The above method creates a new WebRequest using the AJAX Sys.Net.WebRequest. Then it sets the URL to post to, specifies the request is a POST request, gets the edited text, encodes it in case it contains any HTML tags, and sets the body of the request. Before invoking that request, the request has been configured with a Completed function to execute once the response is back. Finally, a call to invoke the request is done.

The OnUpdateStoreCompleted function executes when the response is back from the server. The code for this function is shown below.

Listing 7

// This the handler for the Web request completed event
// that is used to display return data.
OnUpateStoreCompleted: function(executor, eventArgs)
  if (executor.get_responseAvailable())
    var result = executor.get_responseData();
    $get(this.get_uiElement()).innerHTML = result;
    if (executor.get_timedOut())
      alert("Request Timed Out. Sorry for the inconvience");
      if (executor.get_aborted())
        alert("Request Aborted. sorry for the inconvience");

The method will check if there is a response, then it retrieves the data sent back from the server, and updates the editable span on the page with the received response data. If on the other hand there was any problem processing the request, an alert popup will be shown to the user.

Finally, the AJAX class has to be registered.

Listing 8

// Register the class
How to use the Inline-Edit AJAX class

Now that the AJAX class has been created, it is time to test it on a Web Form. The first thing to do is add a new ScriptManager and load inside the Script Reference section the AJAX class created above. You will end up with something like this:

Listing 9

<asp:ScriptManager ID="ScriptManager1" runat="server">
<asp:ScriptReference Path="InlineEdit.js" />

Now to enable editable areas on the page, add the following span tag.

Listing 10

<span class="editText" id="txtName"><h1>Inline-Edit with AJAX 1.0 Extensions! </h1></span>

You will also need to attach to the pageLoad event of the Application class that is part of the AJAX Extensions Client Library.

In the pageLoad you will create a new instance of the inline-edit AJAX class so that all the editable spans are configured for editing.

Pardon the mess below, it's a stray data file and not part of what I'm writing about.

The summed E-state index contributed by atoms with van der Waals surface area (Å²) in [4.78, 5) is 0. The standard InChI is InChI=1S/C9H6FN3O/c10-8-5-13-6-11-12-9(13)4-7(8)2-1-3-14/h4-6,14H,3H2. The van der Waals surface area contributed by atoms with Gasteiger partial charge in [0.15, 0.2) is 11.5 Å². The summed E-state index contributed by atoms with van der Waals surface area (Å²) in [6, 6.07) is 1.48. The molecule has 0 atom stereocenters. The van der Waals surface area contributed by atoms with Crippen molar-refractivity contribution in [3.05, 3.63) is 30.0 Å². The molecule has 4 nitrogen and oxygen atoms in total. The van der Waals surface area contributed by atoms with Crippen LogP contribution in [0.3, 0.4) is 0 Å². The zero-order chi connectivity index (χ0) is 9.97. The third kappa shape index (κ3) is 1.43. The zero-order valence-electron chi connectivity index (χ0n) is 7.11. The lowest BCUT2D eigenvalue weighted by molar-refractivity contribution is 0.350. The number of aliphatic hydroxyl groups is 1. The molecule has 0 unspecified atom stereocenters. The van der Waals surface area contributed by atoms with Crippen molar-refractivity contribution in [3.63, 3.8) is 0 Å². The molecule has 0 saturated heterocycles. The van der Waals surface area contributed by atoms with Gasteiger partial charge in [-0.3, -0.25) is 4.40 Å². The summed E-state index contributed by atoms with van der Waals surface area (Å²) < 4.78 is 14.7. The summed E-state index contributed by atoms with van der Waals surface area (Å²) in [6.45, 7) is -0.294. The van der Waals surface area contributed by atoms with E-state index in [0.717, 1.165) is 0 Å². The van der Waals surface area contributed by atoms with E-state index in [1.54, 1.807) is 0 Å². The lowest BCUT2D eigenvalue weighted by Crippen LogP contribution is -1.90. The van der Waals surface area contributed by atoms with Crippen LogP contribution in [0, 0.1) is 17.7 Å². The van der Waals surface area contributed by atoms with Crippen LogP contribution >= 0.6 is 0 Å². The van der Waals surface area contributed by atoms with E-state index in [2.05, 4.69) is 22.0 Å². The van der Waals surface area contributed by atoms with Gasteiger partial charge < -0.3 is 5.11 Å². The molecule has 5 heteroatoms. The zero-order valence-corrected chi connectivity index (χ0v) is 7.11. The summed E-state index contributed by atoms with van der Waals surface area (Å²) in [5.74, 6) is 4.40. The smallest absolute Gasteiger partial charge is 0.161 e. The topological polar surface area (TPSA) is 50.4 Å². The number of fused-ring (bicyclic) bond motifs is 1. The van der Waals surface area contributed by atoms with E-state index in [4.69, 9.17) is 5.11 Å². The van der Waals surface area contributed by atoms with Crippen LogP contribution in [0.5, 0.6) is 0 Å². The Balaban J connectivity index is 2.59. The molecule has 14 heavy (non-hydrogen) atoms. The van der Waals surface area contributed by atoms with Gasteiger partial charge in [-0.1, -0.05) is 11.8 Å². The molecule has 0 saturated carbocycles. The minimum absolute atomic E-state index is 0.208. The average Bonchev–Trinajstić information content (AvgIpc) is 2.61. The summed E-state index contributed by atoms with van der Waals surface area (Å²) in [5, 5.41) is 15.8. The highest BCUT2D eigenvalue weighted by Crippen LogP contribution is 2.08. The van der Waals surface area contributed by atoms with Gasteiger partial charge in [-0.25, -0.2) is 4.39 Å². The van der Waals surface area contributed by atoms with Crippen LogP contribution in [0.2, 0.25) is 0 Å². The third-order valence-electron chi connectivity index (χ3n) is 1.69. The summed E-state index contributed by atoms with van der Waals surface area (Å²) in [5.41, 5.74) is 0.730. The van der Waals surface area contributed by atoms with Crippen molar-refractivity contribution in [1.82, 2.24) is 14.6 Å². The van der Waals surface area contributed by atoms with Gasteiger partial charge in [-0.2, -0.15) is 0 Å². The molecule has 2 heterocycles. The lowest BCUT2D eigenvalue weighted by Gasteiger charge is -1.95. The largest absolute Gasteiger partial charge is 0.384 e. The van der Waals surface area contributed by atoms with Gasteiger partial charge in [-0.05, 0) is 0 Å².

The pageLoad function body is shown in Listing 8.

Listing 11

var inlineEdit = null;
function pageLoad(sender, args) {
    // Create a new instance of the class
    inlineEdit = new bhaidar.CodeSuite.AJAX.InlineEdit("txtName");
    // Initialize the InlineEdit

A new instance of the Inline-Edit AJAX class is created and the EditBoxInit() function is fired. Now you are ready to test your Web form in the browser and try to edit the text on the spot.

Figure 1 shows the Web form in its read-only original state.

Figure 1

Figure 2 shows the Web Form with a click is done on the editable span. As you can see, the text that was first inside the span is now displayed in a Textbox on the page. Once an Enter key is done, you will see how the Web form now shows the new edited text.

Figure 2


To start learning Microsoft ASP.NET 2.0 AJAX Extensions 1.0 it is strongly recommend that you start reading the AJAX documentation. This should be your first reference. In addition, you can visit the official website of ASP.NET and download all of the videos there created by Joe Stagner on the AJAX and AJAX Toolkit. Finally, there are several MSDN web casts that are worth watching. Rob Bagby, Microsoft Developer Evangelist, lately delivered a series of web casts on the Client Script side of AJAX. To find out more, please check out his blog.

In addition, a new book called "Beginning ASP.NET 2.0 AJAX" by WROX is extremely recommended and can be reached here.



This article started by discussing the need for inline-edit control. Then a background history on the original inline-edit script was given. The article continued by explaining all the details required to show you how the inline-edit AJAX class was written based on the AJAX 1.0 Extensions.

Hope you enjoyed this article and benefited from the information presented. If you have any questions or comments please feel free to contact the author directly at

Happy Ajaxified Dot Netting!!

User Comments

Title: Glo Vapor Electonic Cigarette   
Name: Chris Fontan
Date: 2010-06-20 12:42:14 PM
we used the inline edit in the admin section of our website! It works GREAT!

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Title: thanks   
Name: gasby
Date: 2010-04-09 12:27:13 PM
the change does not reflect in the span when the page is refreshed
Title: Not Download   
Name: Adil
Date: 2009-06-11 2:53:58 AM
I want to download this arttical but not going to download .please ckeck it.
This is very good idea.
Title: using more than 1 region   
Name: Chris Fontan
Date: 2008-09-23 12:49:48 PM
is there a little more information on using multiple editable regions?
Title: Cool one   
Name: Habiburahman Khaled
Date: 2007-11-03 3:16:36 AM
Thanks great one.
Title: Updates   
Name: Mikhail
Date: 2007-10-18 5:26:01 PM
As far as I can see (correct me if I wrong) you can only update one field at a time.

I think it will be much better is to have autimatically generated button , which loops through all the controls on the form and check the class. if class is editText, if submit the ajax update request to the update page and when update is done, then refreshes all controls.
Title: Good Idea   
Name: Worawut Boontan
Date: 2007-10-18 8:14:57 AM
very nice idea.
Title: Re:   
Name: Bilal Haidar
Date: 2007-10-07 2:21:56 AM
Thanks guys, you are full of sense,
Hey check out another version of the above control. In fact this one was based on another script and adding it to a website requires some work, that is why I came up with a new control that is a server control and enables inline edit. I will soon have an article on it, check it out here:

Hope you enjoy it!
Title: Very Very Cool!   
Name: Mohammad Azam
Date: 2007-10-06 11:39:09 PM
Wow! thank is soooo awesome :)
Title: Nice   
Name: Steve
Date: 2007-10-05 4:39:07 PM
Very cool!